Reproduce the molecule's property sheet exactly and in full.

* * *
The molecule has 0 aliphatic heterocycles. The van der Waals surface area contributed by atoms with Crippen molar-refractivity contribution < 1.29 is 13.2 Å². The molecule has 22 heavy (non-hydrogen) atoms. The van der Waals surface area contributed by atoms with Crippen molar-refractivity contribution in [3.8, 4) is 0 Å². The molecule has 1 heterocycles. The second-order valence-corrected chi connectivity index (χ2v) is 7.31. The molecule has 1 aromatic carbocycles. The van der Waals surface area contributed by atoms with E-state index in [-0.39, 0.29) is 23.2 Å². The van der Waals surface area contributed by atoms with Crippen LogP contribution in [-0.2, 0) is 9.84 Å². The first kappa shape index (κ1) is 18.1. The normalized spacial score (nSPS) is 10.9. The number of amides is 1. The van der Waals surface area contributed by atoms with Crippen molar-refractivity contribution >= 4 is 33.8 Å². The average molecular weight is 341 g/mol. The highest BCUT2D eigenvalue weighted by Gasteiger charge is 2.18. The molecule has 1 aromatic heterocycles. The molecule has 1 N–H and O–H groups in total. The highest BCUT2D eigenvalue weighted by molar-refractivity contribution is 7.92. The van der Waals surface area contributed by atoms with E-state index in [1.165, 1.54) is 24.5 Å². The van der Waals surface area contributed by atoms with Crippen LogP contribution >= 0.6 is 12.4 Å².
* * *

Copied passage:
The molecule has 0 aliphatic heterocycles. The van der Waals surface area contributed by atoms with Crippen molar-refractivity contribution < 1.29 is 13.2 Å². The molecule has 22 heavy (non-hydrogen) atoms. The van der Waals surface area contributed by atoms with Crippen molar-refractivity contribution in [3.8, 4) is 0 Å². The molecule has 1 heterocycles. The second-order valence-corrected chi connectivity index (χ2v) is 7.31. The molecule has 1 aromatic carbocycles. The van der Waals surface area contributed by atoms with E-state index in [-0.39, 0.29) is 23.2 Å². The van der Waals surface area contributed by atoms with Crippen LogP contribution in [-0.2, 0) is 9.84 Å². The first kappa shape index (κ1) is 18.1. The normalized spacial score (nSPS) is 10.9. The number of amides is 1. The van der Waals surface area contributed by atoms with Crippen molar-refractivity contribution >= 4 is 33.8 Å². The average molecular weight is 341 g/mol. The highest BCUT2D eigenvalue weighted by Gasteiger charge is 2.18. The molecule has 1 aromatic heterocycles. The molecule has 1 N–H and O–H groups in total. The highest BCUT2D eigenvalue weighted by molar-refractivity contribution is 7.92. The van der Waals surface area contributed by atoms with E-state index in [1.165, 1.54) is 24.5 Å². The van der Waals surface area contributed by atoms with Crippen LogP contribution >= 0.6 is 12.4 Å².